Friday, February 24, 2012

Current Seniors Need Not Worry About OAS Changes

The recent fuss over the federal government’s proposal to changing the OAS age qualification rules is much ado about nothing. First, there were no specifics offered and second, there was no indication that if a change were in fact made that it would apply to current seniors. From an actuarial perspective, it would be unrealistic to make the proposed changes without a lead time of at least 20 years, to allow those affected to make adjustments to their retirement plans. However, the OAS was never meant to be anybody’s retirement plan, it was meant as a modest safety net to help low income seniors.

Both the NDP and Liberals are trying to appear relevant in a world that has indicted the fiscal viability of big government. Social entitlement programs are largely responsible for a significant portion of the annual budget for many countries, including the United States. The demographic reality is that the aging baby- boomers are posing a funding challenge to all developed nation’s ability to maintain social entitlement programs. The slow train-wreck that is the Euro sovereign debt debacle is based primarily on excessively large government, with a bloated civil service, and run-away social entitlements. Greece is the poster child for this problem, however, the rest of Europe, including the prosperous northern countries are also feeling the pressure of these funding challenges. Here too, in North America the writing is on the wall. According to 2010 U.S. budget documents, social entitlement programs are approaching 60% of the annual federal budget.

In light of these demographic realities around the world, it is not only appropriate for the Canadian federal government to reassess the OAS, it is necessary to ensure the long-term viability of the program. It is better to have the discussion today and plan for a future with a long and gradual transition, than to be served a sudden and immediate cut or modification as is presently occurring in much of Europe. When many of these pension programs were created, few people lived much beyond 70 years of age, so pension funding at 65 wasn’t a significant issue. Today though, many in the Western world are living well into their 80’s and early 90’s.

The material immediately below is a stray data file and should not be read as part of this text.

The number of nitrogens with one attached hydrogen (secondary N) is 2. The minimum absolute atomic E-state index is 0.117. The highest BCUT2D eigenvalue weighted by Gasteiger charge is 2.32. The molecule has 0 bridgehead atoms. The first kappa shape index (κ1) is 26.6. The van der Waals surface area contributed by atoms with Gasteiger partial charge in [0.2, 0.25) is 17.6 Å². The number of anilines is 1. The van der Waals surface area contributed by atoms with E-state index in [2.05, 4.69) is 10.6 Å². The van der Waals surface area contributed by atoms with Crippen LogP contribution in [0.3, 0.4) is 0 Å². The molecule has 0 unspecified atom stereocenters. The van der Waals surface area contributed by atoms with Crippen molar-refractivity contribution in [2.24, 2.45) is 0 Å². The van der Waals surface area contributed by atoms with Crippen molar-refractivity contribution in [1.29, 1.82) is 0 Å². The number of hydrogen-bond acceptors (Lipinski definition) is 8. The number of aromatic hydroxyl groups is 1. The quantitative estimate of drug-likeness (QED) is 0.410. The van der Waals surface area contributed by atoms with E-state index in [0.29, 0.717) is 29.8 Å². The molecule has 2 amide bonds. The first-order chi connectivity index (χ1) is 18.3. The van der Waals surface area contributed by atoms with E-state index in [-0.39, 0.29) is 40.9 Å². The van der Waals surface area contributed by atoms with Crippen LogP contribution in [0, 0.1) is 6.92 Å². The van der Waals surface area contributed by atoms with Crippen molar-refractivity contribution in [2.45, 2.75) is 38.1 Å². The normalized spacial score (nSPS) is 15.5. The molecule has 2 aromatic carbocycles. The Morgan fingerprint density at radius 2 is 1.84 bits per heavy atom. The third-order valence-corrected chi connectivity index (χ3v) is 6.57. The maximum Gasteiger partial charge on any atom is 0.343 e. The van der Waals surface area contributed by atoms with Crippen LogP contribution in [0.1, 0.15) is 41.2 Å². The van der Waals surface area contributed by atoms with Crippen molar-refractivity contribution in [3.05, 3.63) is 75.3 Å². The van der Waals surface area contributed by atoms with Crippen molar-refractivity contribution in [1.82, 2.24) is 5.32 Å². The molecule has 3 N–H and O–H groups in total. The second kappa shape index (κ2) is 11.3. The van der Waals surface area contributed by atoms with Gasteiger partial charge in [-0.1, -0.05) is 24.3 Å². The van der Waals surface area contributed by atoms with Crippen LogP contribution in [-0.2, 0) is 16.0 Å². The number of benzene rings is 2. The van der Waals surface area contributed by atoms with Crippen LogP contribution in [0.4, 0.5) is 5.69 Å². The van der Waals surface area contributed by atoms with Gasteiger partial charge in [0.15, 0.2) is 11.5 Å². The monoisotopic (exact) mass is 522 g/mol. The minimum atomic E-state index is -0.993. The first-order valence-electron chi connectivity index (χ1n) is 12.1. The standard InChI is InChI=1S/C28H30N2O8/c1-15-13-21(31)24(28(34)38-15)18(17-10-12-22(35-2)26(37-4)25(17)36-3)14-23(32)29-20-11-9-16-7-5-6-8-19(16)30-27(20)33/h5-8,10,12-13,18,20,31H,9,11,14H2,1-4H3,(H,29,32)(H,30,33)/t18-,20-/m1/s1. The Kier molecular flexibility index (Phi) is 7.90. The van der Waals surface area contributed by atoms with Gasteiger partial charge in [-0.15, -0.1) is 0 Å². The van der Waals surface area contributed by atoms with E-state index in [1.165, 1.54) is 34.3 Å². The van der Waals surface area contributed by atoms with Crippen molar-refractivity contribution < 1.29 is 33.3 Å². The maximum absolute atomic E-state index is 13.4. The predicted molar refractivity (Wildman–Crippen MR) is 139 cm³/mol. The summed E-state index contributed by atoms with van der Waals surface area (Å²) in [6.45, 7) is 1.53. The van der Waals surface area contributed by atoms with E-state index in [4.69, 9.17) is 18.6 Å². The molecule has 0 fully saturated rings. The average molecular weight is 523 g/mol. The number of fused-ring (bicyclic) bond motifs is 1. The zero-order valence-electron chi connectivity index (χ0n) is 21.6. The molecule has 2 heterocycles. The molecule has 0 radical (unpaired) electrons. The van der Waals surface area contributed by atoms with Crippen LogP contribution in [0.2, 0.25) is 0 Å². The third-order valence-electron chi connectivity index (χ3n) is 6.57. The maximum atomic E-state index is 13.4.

This topic has brought much needed attention to the retirement funding crisis that most Canadians are ignoring because they think the government will take care of them. Virtually all pension funds in the world are underfunded as are most of Canadians’ retirement plans. It takes one million dollars to provide a $40,000 annual income for 25 years, yet few Canadians have RRSPs anywhere near that figure. The mainstream media advises people to focus on paying off their mortgages at the expense of ignoring their retirement plans. The government even permits Canadians to remove money from their retirement accounts to purchase a house. The focus on housing creates the unintended consequence of underfunded retirements. With a typical mortgage in the $350,000 range and a retirement funding liability of $1,000,000 or more, Canadians need to re-think their financial planning objectives. It is possible to incorporate both in a well thought out plan, but the emphasis needs to be on retirement funding.

If there is any blame to place on the federal government about the OAS trial balloon it is in their communications strategy. They should have provided more details instead of allowing the shrill voices of the opposition parties to dictate the discussion. The OAS benefit is unlikely to change for current seniors or those within 15 years of retirement, but those in their late 40’s need to start paying closer attention to their RRSPs and make small lifestyle adjustments today, in order to avoid major lifestyle changes during their golden years.